A few months after losing my lease, during deep summer, I sneak into my old yard and pull all the garlic and onions, cut the sunflowers I staked in May. The landlord owns the plum trees and lavender, but not the alliums. They are annuals. They are mine. I give myself a bouquet of the flowers. I braid the garlic and hang it in the trailer’s window to dry.


Thirty years after the Mount Saint Helens eruption, two years before my family owned the trailer again, two little girls slept here. Their daybed had once been my daybed. Our trundle bed still slides from beneath the wood frame and springs open to a respectable bed height, but now the plastic-covered mattress is cloudy with mold.
    When this place was theirs, their mother stripped the stingy brown carpet from the bedroom. She installed fake wood flooring that lightens the room but snags socks and stubs toes. She painted the walls candy pink, draped the windows with Hello Kitty curtains, screwed plastic purple knobs into the built-in drawers. She left a lavender rug my mother will use for years after to catch litter from the cat box.
    We dismantle the curtains. Their cheap goldish rods bend easily over my knee. We paint the princess-colored walls cream and sage, like winter soup, because we hope those hues will help us sell the place. The toilet looks like it’s been scoured with acetone, but it still does the job it’s supposed to do. My father takes the daybed to the dump. We sweep pine needles off the deck and open all the windows. We get the dank out. We get only so much of the dank out. When I go back to Seattle to work for a few days, mice and mildew return.
    One morning I find a woodpecker on the wooden boards of the deck, still and whole except for the top of its head, which is bashed in just enough to show the bash. A spray of blood arcs on the wood where its crown rests. The bird is beautiful like raw paint is beautiful. I take photos that have no clear purpose, will not make good Instagramming, and will not be blogged or Facebooked or otherwise used as evidence of my brush with nature. This is not a landscape or a baby deer or a tale of my relationship with animals. This blood is not social.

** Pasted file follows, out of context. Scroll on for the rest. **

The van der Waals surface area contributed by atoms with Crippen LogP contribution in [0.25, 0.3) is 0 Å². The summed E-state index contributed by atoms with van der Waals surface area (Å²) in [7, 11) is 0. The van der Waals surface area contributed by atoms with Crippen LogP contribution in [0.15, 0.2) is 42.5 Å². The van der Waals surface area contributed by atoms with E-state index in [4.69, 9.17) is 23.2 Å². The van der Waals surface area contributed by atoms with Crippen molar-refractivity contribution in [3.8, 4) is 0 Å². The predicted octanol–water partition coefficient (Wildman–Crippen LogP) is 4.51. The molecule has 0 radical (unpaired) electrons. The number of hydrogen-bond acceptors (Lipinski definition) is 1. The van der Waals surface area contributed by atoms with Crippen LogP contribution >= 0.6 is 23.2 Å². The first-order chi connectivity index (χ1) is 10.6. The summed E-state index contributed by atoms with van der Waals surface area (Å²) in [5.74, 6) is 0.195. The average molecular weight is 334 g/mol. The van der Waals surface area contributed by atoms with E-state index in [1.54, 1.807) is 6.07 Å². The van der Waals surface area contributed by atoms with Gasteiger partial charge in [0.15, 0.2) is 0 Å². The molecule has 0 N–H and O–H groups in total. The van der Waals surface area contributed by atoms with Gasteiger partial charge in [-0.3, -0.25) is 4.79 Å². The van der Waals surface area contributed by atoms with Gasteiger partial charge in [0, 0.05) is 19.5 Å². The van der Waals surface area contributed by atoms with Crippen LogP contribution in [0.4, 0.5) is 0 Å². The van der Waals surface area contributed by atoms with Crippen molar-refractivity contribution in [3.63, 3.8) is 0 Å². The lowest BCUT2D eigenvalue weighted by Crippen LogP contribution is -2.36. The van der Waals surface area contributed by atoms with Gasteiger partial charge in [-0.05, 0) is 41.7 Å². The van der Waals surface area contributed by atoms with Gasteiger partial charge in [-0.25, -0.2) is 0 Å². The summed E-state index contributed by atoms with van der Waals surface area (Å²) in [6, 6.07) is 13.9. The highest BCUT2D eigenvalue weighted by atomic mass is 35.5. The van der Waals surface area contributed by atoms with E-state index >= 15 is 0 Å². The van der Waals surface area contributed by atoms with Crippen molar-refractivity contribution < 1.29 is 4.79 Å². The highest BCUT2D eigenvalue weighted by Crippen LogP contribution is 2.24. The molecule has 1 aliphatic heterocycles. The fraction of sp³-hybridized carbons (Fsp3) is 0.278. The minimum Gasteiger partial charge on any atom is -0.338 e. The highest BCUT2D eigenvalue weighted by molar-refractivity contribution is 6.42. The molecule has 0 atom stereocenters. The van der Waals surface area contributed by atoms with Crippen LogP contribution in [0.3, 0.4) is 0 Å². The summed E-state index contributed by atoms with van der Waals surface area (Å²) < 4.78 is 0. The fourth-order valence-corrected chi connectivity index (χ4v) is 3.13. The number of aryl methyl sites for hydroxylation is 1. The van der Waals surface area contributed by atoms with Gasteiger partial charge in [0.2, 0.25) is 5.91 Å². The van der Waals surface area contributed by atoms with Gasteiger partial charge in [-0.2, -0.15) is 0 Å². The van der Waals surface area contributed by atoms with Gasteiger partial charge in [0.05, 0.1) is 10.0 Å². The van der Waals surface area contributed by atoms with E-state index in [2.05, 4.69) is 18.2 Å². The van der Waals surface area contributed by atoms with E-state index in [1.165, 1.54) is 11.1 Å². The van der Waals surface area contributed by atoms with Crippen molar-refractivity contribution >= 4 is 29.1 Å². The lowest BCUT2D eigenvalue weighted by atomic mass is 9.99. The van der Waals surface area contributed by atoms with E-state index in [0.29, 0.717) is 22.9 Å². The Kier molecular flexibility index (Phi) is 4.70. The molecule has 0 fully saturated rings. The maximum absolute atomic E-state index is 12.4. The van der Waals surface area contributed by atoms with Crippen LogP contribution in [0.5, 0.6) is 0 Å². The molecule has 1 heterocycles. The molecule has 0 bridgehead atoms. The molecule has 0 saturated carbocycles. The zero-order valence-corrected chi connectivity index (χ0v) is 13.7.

I frame the loose curls of black claws, the wings trapped under the body. It’s so perfect, it looks stuffed. I tell myself I’ll clean up the bird later, before it rots to the wood. When I return with a dustpan the next morning, the bird is gone.


On May 14, 1980, while Mount Saint Helens spit steam and quaked and threatened, Harry Randall Truman took a helicopter courtesy of the local TV station from Spirit Lake to an elementary school near Salem, Oregon, to reassure an anxious grade school class that he would be all right. They’d written him fan letters. They asked what he would do if the mountain erupted. ‘‘Run fast,’’ he said. In 1979, before any of this drama with the volcano started, KATU Channel 2 called him a ‘‘rosy-cheeked, cupid-faced curmudgeon’’ who ‘‘always has something to say, and it’s frequently a warning to those who think they’d like to take his land.’’ The name of these would-be usurpers is unclear and unreported on, except vaguely by Harry, who says, ‘‘I’m not leaving and I’m not going to take my name off that _________ [Mount Saint Helens Lodge] sign. . . . It’s going to sit there until it rots down.’’


In The Poetics of Space, Gaston Bachelard writes, ‘‘Even when we no longer have a garret, when the attic room is lost and gone, there remains the fact that we once loved a garret, once lived in an attic. We return to them in our night dreams.’’
    ‘‘Who needs a house this big?’’ my mother wants to know, embarrassed by our family home, the spaces within it we never figured out how to decorate or use. It too has a view of the mountain. Construction began before Mount Saint Helens erupted and finished after, so the catwalk and window at the top of the house—the thing that makes it a little more dreamy than the average suburban home—framed a lost landscape before we even moved in.